"It's either that or we can talk about you some more."

"Good point." He repeated meekly.
A pause stretched out.

"Oren?"

"Gemme a second, Risa."

She blinked at the nickname but he didn't notice.
"Okay, so a time ago there was a young woman—"

"I love a good heroine."

"Good for you, so anyway, there was a young woman and her life wasn't easy, but she wouldn't call it hard either, she and her adopted mother had just moved to a new town. Because if there is one thing you need to understand about this mother-daughter pair is that they moved a lot—I could tell you why but that's another story entirely—so, the young woman soon found friends and a place in the new surroundings she was in. And though there were a few surprises here and there things remained relatively normal. Until she found out she was half vampyre—"
"Go on."

"I'm just trying to remember how it goes."

"Okay. Well, don't take too long, otherwise—"
"A strange woman—black eyes, black hair—with strange abilities revealed that the young woman's birth mother was a very, very powerful vampyre queen and that she had a sibling. Originally the young woman didn't believe a word of it, but the truth of it gnawed at her. Fast-forward a handful of weeks her brother and the strange woman (Nita) had become mentors of a sort, teaching and helping her with her empathy abilities. And one day her famulus, a cardinal, was bestowed upon her—"

"You're not really much of a storyteller, y'know?"
He just looked at her, "Upon returning home she got a phone call telling her that the boy she—"

Marisa rolled her eyes; "There's always a boy."
"Anyway, he was in the hospital. She went to visit him. There were emotions, et cetera, et cetera, et cetera—the heroine retreated from the emotional overload and then Nita's nephew under orders from Nita's sister—his mother—the nephew kidnapped the heroine." He stopped resolutely. "Go on, Oren—"
Oren added, "The End."

"Oh, you have got to be—that is not the end."
Oren didn't respond, because she was right: that was far from the end of the story, it was just that eventually Marisa might start to connect the dots and find out that the fabricated story wasn't fabricated to begin with. Furthermore, that it, eventually, had to do with himself. "You owe me a better ending than that, Oren!"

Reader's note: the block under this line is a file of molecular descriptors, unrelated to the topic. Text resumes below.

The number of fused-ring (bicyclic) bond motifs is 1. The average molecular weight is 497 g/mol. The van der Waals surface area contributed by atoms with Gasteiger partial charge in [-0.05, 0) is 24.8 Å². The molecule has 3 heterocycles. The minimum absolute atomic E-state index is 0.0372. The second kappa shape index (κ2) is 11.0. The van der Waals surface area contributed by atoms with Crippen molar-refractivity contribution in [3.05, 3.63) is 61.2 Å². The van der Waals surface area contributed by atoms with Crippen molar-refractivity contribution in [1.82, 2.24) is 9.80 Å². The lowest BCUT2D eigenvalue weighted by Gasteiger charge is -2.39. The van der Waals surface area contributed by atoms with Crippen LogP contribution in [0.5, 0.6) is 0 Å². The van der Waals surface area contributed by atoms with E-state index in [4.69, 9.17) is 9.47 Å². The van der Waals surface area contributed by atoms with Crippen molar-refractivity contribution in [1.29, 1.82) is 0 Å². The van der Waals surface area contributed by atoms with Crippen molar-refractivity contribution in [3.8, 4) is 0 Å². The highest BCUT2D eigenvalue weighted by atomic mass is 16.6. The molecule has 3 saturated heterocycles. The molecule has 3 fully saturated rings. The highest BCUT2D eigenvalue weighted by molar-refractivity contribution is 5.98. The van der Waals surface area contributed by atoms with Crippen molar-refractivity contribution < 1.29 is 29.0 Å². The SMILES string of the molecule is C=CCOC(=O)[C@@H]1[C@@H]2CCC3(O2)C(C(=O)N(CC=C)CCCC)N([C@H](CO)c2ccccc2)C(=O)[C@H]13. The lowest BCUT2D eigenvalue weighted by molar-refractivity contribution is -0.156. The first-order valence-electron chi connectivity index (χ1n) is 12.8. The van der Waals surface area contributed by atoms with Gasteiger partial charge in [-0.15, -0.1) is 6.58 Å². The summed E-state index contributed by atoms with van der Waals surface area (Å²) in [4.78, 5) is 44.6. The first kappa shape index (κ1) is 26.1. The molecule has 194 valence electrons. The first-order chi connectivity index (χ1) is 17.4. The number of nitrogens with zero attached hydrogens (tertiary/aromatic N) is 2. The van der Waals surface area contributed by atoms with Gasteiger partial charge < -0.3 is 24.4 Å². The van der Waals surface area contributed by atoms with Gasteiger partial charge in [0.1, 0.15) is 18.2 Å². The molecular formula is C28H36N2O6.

Again Oren didn't say a word.
"Then, what happened to the boy—to get him in the hospital?"

Laconically, "Fell."

And whatever verbosity Oren had felt seconds before was dead and gone.
"Did those people have names?" Marisa asked absently.

Oren attempted to think up a response, but just kept his mouth shut.

And this time silence stretched for a long while.
Marisa shook her head, "Wake me up—if you smell out any of those 'opportunities' you were talking about." Mumbling, "It's about time for a siesta anyway." Oren merely blinked at her and it was only after he was sure she was asleep that he admitted to himself that he was tired too— *



A hand clamped down on my shoulder and I just managed to stop myself from jumping; I spun around: "Brock." The name smarted on my lips. He was the last vampyre I wanted to see.

"Prince, I'm sure your mother doesn't want you watching—that."

The next words dropped matter-of-fact from my mouth, "One day that will be my job."
"Not any day soon." He promised; he led me back down the hall and it was quiet for a moment. "I thought you'd be in the Archives—Or trying to get past one of the traps in the ruins," Brock explained; "You've never shown any interest in court affairs before."

Though I had grown to understand that talking, communicating, was a natural part of life, I didn't feel the urge to respond. So I retained the silence.
Beside me, Brock exhaled a light sigh: "Your mother said once you talk as much as your father did—and twice as less willingly." I don't know my father; neither does Brock. Queen Evelyn talks of him often enough but I could never quite understand her quiet smile and soft wistful voice she maintained whenever she spoke of him—like if she talked to loudly the memories would rub away. And my mother never reveals his name, whenever someone asked she would look at me, straight in the eye: like she had lost something in them, a stare that made me uncomfortable with its intensity and she'd say I got these green eyes from my father. And that was that. "Sounds like a charming man—" From nowhere all at once.

Brock jumped, "Whoa—hey, Councilman Zeth. Nice to uh—"
"Please," A dangerous smile, "Lie to my face."

Brock, wisely, didn't say a word.

Zeth zeroed in on me, "Hello, little Prince." Not. A. Word; escaped my mouth. Correction: Zeth was the last vampyre I wanted to see. I placed myself closer to Brock; he was the only person who could save me from this dire situation. Zeth noticed. "I would like to have a moment to chat with my best friend's son." I wasn't sure if my mother would describe Zeth as her friend but Brock stood firm, "That's not a good idea."

No room for disagreement; I was suddenly very grateful that Brock was here.